Imagine a statewide trails system crisscrossing Kansas’ rolling prairies, farmlands and forested hills. Picture a network of trails connecting Kansas communities, generating economic activity and bolstering property values. That is why the ultimate goal is to establish an interconnected network of rail-to-trails for the enjoyment, health and economic wellbeing of the residents of the Sunflower State.

In 2013, the Sunflower Rail-Trails Conservancy collaborated with the Kansas Department of Wildlife Parks and Tourism, KDOT’s Office of Freight and Rail, the Kanza Rail-Trails Conservancy, and the Rivers, Trails and Conservation Assistance Program of the National Park Service, with assistance from numerous other agencies, organizations, and individuals, to create a statewide rails-to-trails plan.

The plan will guide efforts to build a statewide interconnected trail system in Kansas.

View the full plan here (PDF).

Executive Summary

Public and private partners have come together to develop a statewide rail-to-trails plan for Kansas. The purpose of this plan is to review existing rail-to-trails, to identify the benefits of rail-to-trails, and to provide information on how local trail supporters can develop trails in their own communities.

Railroad tracks linked the earliest communities as Kansas was settled. These same corridors are now becoming trail links that continue providing economic and health opportunities for local residents. Railbanking also preserves the land corridors if railroads are needed in the future.

The plan supports development of a comprehensive trails system across Kansas that creates economic and health benefits for the state’s residents. When completed, it will be a supporting document for the future statewide trail plan, scenic byways, and community trails plans.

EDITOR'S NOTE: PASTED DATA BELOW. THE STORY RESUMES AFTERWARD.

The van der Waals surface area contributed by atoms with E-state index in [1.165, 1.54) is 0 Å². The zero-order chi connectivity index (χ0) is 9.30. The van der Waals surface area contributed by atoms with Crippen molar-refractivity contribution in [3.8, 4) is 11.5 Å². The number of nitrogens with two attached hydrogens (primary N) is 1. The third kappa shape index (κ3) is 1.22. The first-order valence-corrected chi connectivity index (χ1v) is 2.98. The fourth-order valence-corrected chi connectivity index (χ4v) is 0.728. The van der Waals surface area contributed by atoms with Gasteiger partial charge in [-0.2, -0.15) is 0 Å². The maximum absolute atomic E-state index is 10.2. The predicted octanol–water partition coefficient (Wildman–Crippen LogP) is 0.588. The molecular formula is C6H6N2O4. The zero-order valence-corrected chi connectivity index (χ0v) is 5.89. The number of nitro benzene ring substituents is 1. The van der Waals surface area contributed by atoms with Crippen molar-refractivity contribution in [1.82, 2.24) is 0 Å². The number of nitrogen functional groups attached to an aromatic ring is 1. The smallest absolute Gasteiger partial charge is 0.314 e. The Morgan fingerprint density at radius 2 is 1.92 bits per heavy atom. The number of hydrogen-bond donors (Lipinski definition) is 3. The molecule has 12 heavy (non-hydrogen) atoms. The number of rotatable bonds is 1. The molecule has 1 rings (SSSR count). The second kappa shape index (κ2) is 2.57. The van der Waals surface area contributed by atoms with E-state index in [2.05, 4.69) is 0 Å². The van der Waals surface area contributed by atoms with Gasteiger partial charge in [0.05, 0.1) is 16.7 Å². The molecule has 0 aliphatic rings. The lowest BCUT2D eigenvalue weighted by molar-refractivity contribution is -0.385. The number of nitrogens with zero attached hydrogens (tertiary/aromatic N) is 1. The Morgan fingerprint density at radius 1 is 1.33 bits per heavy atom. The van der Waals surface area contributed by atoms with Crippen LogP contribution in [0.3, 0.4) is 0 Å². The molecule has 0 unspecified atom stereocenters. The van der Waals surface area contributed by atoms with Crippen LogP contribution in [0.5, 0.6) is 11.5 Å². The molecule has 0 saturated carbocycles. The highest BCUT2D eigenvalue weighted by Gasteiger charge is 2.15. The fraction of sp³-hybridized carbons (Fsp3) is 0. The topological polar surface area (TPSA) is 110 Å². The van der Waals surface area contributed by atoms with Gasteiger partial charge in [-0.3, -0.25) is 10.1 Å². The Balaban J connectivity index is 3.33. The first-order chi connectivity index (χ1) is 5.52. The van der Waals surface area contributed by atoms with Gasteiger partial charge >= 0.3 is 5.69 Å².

The first goal of this plan is to make rail-to-trails the core of a state-wide trail system. Potential rail-to-trails that can create the links in communities and to recreationally related tourism opportunities are identified. The second goal is to leverage multiple sources of funding to pay for trail development.

The third goal is to use trails to increase tourism opportunities. Thanks to the beautiful wide-open spaces of Kansas, outdoor based tourism is an economic asset for the state. Trails can link communities to parks and greenspaces attracting more visitors to come more often, stay longer and increase the opportunities for them to spend more money in a community.

The last goal is to assist communities to successfully develop and maintain rail-to-trails. There are so many trail opportunities across the state a small group of private citizens or the state government cannot develop and maintain all the trails. Local ownership and management of a trail makes it a community asset. Local supporters can develop the trail fitting with the history or unique theme of the community.

This plan is not an end product of rail-to-trails development, but rather a tool for all future trail development opportunities. Use the information in the plan to further support trail development in local communities as they link the state together through trails.